Abstract: Slide Presentations |


Lakshmi Durairaj, MBBS*; Janice Launspach; Joseph Zabner, MD
Author and Funding Information

University of Iowa Hospitals and Clinics, Iowa City, IA


Chest. 2005;128(4_MeetingAbstracts):143S. doi:10.1378/chest.128.4_MeetingAbstracts.143S-a
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PURPOSE:  Tracheal colonization has been associated with subsequent development of ventilator-associated pneumonia. Little is know about the density of and change in colonization over time.We did a prospective study to examine the pattern and density of tracheal colonization during the initial days of mechanical ventilation in the intensive care unit (ICU).

METHODS:  Subjects were enrolled if they were intubated for less than 24 hours and were predicted to stay intubated for 4 days and had a legally authorized representative that signed consent. Tracheal aspirates were collected everyday for the first 4 days of intubation via sterile in-line suction catheter on to a sputum trap using 2ml of saline. Specimen was transported immediately to microbiology laboratory and quantitative cultures obtained. Density of colonization is reported as microbial index which is the sum of log colony forming units of all growth.

RESULTS:  29 subjects (16 men) have been recuited thus far. Mean age is 56 years. Mean ICU and hospital stay is 9 and 20 days respectively. 19/29 were receiving antibiotics on the first day of intubation. Proportion colonized was 63%, 72%, 76% and 93% on Days 1, 2, 3 and 4 respectively. Mean microbial index increased progressively (2.9 on day 1 and 4.2 on day 4). When subjects were colonized from day 1 (n=19), the colonization was persistent for all 4 days. Among those who were sterile on day 1 (n=11), 3 subjects remained sterile and 2 subjects had transient colonization. Among the early colonizers, there was very little acquisition of new bacteria.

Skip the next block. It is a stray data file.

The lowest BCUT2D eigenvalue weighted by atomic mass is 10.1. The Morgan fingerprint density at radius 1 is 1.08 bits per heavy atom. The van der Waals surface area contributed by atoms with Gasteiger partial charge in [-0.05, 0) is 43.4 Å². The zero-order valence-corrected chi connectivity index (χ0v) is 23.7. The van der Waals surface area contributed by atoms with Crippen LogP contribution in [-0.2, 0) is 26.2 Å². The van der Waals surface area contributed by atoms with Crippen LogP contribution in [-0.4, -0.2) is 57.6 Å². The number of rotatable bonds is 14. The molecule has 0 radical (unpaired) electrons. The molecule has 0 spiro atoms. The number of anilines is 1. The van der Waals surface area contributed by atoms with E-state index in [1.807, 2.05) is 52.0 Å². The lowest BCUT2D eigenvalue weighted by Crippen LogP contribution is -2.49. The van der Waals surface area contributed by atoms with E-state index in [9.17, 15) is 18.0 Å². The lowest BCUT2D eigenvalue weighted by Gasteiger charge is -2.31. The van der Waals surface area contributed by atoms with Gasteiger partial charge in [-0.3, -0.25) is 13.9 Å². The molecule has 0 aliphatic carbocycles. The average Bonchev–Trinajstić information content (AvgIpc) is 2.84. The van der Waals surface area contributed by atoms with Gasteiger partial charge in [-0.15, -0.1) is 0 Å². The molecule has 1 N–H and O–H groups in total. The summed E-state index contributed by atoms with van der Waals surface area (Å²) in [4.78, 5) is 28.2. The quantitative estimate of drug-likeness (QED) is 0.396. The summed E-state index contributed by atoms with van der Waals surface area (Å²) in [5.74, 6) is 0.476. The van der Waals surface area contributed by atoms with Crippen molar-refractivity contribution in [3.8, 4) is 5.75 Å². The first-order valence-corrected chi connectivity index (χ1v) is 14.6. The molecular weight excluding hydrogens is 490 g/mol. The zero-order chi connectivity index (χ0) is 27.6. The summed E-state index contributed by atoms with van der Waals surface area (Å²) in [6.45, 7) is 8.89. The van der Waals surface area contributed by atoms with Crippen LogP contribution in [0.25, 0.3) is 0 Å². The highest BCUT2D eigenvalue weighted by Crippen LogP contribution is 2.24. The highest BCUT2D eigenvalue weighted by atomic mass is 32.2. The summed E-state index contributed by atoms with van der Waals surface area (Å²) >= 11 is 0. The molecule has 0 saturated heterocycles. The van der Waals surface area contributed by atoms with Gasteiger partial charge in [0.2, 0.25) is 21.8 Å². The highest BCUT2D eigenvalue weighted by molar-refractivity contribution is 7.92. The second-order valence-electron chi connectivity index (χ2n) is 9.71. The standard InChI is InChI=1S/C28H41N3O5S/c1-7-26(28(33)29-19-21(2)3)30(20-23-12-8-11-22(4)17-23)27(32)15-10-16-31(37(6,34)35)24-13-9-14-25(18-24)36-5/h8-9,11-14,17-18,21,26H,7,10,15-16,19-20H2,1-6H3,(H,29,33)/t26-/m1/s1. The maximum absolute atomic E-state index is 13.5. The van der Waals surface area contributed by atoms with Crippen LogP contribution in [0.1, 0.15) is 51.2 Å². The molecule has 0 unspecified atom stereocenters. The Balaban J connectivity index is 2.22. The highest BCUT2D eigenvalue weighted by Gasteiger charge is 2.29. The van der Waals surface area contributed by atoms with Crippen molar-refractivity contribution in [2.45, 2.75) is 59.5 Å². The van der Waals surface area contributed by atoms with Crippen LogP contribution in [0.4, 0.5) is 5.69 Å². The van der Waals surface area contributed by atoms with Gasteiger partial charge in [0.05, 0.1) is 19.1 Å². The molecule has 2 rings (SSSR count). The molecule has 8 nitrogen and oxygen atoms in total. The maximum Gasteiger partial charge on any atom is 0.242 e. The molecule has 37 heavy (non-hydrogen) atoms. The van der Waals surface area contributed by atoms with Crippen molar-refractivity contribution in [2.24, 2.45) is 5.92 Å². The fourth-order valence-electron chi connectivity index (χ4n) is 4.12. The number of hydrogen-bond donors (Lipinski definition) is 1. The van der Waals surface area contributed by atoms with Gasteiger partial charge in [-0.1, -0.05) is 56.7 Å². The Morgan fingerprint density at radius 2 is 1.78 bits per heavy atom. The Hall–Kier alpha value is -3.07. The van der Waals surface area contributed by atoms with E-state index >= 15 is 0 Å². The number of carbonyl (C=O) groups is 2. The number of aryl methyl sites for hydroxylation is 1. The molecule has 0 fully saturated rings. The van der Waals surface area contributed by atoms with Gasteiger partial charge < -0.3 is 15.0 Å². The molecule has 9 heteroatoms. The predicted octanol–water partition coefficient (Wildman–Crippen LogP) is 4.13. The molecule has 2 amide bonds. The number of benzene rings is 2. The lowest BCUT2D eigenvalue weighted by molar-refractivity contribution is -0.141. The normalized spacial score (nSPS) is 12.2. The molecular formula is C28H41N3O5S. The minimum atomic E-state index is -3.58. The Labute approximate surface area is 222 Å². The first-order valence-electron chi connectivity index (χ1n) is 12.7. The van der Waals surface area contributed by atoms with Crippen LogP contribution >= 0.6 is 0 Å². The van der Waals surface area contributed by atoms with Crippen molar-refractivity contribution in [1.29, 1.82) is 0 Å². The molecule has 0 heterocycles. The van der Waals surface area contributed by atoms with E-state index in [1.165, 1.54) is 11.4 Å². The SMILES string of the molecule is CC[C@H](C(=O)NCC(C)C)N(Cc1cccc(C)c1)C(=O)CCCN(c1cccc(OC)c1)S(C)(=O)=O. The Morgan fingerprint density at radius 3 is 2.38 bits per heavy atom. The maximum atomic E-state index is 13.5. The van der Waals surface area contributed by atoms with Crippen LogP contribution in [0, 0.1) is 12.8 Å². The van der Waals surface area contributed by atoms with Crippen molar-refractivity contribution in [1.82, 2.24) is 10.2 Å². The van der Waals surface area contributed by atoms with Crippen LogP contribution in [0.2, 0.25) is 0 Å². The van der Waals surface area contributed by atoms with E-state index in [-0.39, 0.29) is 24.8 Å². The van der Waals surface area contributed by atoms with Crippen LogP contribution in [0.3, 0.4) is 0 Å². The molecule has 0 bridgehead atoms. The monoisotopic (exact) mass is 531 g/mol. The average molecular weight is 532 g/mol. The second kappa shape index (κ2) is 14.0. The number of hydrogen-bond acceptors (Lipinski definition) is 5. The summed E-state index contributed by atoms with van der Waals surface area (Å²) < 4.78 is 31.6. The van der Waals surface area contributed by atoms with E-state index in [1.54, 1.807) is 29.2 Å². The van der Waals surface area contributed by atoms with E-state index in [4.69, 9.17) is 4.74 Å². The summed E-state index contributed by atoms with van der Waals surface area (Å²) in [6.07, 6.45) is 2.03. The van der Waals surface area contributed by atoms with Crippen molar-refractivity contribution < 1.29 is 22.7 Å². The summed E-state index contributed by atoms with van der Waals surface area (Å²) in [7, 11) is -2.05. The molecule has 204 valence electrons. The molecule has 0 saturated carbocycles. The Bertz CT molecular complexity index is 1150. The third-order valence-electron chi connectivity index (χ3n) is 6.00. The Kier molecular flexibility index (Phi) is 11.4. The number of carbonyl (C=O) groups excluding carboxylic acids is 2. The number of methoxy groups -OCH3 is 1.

CONCLUSION:  About two thirds of subjects are already colonized within 24 hours of intubation. Density of colonization increases with the duration of intubation. Initial colonizers are relatively resistant to acquisition of new bacteria.

CLINICAL IMPLICATIONS:  Future studies should explore for differences in susceptibility to nosocomial pneumonia between early and late colonizers.

DISCLOSURE:  Lakshmi Durairaj, None.

Monday, October 31, 2005

10:30 AM - 12:00 PM




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